The list of Alameda County grantees is three single-spaced pages long, and includes everyone from the Alameda County Art Commission and Ashkenaz to West African drum teacher Dr. Zakarya Sao Diouf. Also on the list are dance companies, gospel choirs, small presses, orchestras, museums, theater companies, and several community organizations. The grants range from a few thousand dollars to more than $110,000; some grantees received only one grant in 2002, some several. Some of the organizations have been around for decades, and some are just beginning to walk.
The California Indian Storytelling Association, currently run out of executive director Lauren Teixeira's Fremont home, falls into the latter category. The association is sponsoring festivals that bring together Native American storytellers to honor their elders and traditions. "For native people, stories have always been a part of everyday life," Teixeira says. "You tell stories at the kitchen table, as part of rituals or gatherings. You didn't have events that were specifically for telling stories. We're doing something new. In modern times, people are not necessarily with their elders the way they used to be, or their elders are not with them, so we have to re-create that experience through our festivals." The association has held eight festivals so far, mostly in the Bay Area. It also offers workshops where participants can do research, learning about their background and what stories may be available to them.
The Arts Council funded the first storytelling festivals in 1998, and provided funds through a grant program to establish the organization. That allowed Teixeira to set up a statewide board and bylaws and establish nonprofit status. Arts Council funds paid for the association's Web site, newsletter, and office supplies. "It wasn't a lot of money, but it was enough to get us started," she says. "I don't know how we would have done it without it. We've been able to travel, attend conferences, publicize, and make it possible for people in the Native community to join us. Now we will have to find money elsewhere."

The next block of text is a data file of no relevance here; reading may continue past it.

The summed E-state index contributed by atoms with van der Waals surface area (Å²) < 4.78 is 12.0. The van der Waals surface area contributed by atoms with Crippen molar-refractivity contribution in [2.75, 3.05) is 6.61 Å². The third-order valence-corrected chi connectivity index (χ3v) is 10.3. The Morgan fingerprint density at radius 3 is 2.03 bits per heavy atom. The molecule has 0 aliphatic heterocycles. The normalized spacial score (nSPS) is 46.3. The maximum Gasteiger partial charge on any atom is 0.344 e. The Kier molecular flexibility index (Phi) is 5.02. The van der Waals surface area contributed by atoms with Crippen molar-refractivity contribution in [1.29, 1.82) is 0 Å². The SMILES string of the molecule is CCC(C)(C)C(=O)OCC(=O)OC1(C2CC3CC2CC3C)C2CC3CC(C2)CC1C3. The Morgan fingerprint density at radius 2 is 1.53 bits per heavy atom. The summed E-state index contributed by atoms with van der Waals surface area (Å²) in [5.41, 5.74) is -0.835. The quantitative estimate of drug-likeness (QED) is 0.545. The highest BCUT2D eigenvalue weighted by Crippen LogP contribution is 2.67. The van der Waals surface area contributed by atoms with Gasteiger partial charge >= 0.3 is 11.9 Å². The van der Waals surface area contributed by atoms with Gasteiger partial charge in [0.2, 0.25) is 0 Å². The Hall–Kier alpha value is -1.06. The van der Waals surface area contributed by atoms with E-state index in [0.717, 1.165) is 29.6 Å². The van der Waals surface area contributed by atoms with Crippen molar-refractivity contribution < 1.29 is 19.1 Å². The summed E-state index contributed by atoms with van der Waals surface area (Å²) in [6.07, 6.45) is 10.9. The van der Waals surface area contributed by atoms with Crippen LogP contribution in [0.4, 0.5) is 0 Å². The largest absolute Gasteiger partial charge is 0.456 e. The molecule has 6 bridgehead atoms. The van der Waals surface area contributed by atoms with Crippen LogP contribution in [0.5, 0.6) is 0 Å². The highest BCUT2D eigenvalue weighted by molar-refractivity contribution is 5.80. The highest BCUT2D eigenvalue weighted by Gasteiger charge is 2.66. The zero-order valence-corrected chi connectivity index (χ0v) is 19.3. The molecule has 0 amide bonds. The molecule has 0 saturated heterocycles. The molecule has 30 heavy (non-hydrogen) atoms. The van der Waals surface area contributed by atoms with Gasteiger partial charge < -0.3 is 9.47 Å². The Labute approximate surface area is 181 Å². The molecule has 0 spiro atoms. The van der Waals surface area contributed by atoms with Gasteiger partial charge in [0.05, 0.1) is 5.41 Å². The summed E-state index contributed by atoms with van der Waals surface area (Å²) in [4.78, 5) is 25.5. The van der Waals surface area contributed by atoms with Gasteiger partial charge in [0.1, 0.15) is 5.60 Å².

Even as the organization loses its state funding, it happily is receiving its biggest grant ever from the National Endowment for the Arts. But the federal grant probably wouldn't have been possible without the initial state support. "With us out of the picture, you have more groups fighting for a smaller pool of dollars and without the imprimatur of the Arts Council," says council spokesman Adam Gottlieb. "'Past grantee of the California Arts Council' is sort of the Good Housekeeping Seal of Approval."
People concerned about the budget cuts worry about what will happen to organizations that are just starting out. "Funders are going to be less likely to risk money on new programs or projects because there's less money to go out and more people who need it," Teixeira says. "They'll fund proven projects and programs. It's a good thing we've already started, because if we started today we probably wouldn't get the funding."
The Center for Art in Public Life, run by the California College of the Arts (until recently the California College of Arts and Crafts), helps students reach out to the community, offers grants and fellowships, showcases faculty work, and works to incorporate arts and "social-justice programming" into K-12 curricula. The center, which is entering its fourth academic year, received three council grants last year for a total of $104,128.